CAPE GIRARDEAU — Bow hunting will not be used to thin the increasing deer herd in Cape Girardeau after voters in the southeast Missouri town narrowly defeated a ballot measure.
The Southeast Missourian reported that Tuesday's vote was 1,485 to 1,279 to repeal an ordinance allowing deer hunting. It was the first time in city history an ordinance was repealed by referendum. Turnout was light, with just more than 10 percent of registered voters going to the polls.
The city council approved the deer hunt last July after months of debate. Opponents then collected enough signatures to put the issue on Tuesday's ballot.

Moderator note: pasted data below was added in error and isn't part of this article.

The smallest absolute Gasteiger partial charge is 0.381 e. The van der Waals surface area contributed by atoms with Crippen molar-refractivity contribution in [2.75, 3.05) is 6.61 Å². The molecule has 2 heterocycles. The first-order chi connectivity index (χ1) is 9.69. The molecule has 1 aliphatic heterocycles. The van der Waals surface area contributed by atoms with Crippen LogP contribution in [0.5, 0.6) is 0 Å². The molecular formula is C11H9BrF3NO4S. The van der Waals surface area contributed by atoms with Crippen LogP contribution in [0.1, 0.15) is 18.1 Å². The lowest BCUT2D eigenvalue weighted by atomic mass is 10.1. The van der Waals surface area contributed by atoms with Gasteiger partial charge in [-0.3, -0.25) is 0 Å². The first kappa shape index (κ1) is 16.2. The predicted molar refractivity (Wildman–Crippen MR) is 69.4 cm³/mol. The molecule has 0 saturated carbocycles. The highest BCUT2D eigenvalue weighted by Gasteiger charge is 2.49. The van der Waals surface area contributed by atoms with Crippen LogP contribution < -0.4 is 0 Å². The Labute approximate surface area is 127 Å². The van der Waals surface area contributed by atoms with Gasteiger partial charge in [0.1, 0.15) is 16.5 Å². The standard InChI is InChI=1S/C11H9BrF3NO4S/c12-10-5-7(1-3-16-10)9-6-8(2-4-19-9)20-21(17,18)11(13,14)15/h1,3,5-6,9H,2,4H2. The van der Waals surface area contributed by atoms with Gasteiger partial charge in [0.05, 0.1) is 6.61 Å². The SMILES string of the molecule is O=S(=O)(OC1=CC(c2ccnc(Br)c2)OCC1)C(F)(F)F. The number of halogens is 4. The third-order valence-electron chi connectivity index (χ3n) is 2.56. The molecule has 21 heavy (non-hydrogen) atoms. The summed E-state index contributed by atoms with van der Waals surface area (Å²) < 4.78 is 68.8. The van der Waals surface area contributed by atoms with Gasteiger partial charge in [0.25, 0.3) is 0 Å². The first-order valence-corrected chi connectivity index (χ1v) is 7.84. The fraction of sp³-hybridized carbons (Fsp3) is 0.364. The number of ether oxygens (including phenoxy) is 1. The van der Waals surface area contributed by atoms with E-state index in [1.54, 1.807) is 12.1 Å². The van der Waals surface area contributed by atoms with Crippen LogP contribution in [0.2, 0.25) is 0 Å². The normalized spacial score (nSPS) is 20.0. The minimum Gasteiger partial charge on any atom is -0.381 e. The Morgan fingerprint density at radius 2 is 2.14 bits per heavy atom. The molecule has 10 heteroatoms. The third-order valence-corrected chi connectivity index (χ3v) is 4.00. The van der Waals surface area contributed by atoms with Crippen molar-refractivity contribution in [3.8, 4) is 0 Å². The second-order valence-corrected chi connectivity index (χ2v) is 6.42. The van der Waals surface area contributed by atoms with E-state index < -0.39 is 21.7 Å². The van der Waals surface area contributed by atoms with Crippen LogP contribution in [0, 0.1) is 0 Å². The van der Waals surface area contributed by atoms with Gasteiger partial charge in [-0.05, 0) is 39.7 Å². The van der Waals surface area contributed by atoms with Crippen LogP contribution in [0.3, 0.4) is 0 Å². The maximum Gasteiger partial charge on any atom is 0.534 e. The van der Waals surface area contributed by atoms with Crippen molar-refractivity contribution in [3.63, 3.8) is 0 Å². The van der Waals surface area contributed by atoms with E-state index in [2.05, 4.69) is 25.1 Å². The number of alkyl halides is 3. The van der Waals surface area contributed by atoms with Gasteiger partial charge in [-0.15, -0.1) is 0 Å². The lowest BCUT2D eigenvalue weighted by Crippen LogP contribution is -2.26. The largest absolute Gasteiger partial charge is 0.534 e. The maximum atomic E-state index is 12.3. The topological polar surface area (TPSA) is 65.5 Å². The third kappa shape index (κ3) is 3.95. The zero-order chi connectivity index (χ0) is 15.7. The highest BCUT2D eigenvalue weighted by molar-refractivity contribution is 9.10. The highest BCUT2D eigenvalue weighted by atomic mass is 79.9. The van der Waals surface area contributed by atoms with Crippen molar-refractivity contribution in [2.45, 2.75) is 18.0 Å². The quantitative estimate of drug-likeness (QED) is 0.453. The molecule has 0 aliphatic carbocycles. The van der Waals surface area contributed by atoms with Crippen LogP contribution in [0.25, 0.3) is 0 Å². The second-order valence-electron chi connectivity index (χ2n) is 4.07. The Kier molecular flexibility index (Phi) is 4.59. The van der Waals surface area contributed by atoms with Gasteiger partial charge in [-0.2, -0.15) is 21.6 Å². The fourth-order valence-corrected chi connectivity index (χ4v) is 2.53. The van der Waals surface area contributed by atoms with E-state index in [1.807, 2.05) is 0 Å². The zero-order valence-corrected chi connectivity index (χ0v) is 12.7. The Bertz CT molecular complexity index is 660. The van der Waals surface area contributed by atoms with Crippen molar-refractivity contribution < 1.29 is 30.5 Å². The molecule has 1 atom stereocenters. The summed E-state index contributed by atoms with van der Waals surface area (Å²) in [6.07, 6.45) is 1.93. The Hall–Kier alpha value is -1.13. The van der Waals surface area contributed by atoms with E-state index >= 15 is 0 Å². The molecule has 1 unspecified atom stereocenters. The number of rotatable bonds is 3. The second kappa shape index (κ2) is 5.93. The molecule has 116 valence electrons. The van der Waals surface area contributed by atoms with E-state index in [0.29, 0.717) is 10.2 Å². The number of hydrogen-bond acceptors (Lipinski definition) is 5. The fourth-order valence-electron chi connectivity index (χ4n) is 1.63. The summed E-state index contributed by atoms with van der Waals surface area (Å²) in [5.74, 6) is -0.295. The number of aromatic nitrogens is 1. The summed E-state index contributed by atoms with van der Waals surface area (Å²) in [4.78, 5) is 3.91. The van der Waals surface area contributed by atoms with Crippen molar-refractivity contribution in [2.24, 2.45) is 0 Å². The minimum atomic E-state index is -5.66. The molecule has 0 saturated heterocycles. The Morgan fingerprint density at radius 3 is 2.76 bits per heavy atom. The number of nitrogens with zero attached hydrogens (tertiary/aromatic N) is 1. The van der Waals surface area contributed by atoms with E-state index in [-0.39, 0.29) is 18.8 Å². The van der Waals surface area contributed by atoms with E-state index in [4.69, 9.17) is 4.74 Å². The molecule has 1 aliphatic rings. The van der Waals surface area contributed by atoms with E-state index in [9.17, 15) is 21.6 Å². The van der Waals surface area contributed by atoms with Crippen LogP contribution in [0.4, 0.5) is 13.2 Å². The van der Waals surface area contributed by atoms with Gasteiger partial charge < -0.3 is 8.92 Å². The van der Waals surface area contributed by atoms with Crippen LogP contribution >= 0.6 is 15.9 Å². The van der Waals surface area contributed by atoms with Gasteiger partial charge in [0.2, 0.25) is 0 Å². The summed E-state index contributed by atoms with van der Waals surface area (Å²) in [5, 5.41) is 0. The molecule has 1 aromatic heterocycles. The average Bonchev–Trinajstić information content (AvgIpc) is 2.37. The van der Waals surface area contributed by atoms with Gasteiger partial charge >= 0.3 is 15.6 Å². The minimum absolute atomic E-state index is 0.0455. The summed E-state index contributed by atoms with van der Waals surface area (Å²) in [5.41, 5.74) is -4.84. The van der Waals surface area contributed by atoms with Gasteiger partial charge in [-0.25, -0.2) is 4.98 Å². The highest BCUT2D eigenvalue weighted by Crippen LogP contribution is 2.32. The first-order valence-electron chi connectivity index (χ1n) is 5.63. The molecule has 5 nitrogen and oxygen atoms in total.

Mayor Harry Rediger said he had no interest in pursuing the issue further.
"It says to me we have this behind us now, and we really need to move on to other things with our citizens, council and staff. We have a lot of things to look forward to in 2013," Rediger said.
A group called Keep Cape Safe opposed urban hunting and gathered about 4,000 signatures to put the referendum on the ballot.
Resident Phil Hinkle said he was worried about the possibility of hunters injuring, but not killing, deer, prompting his vote against the referendum.
"A wounded deer is more of a danger to the community and other property than anything in the form of a live deer," he said.
The Missouri Department of Conservation said the city has an average density of 37 deer per square mile, similar to densities in other state communities where action has been taken to reduce the herd.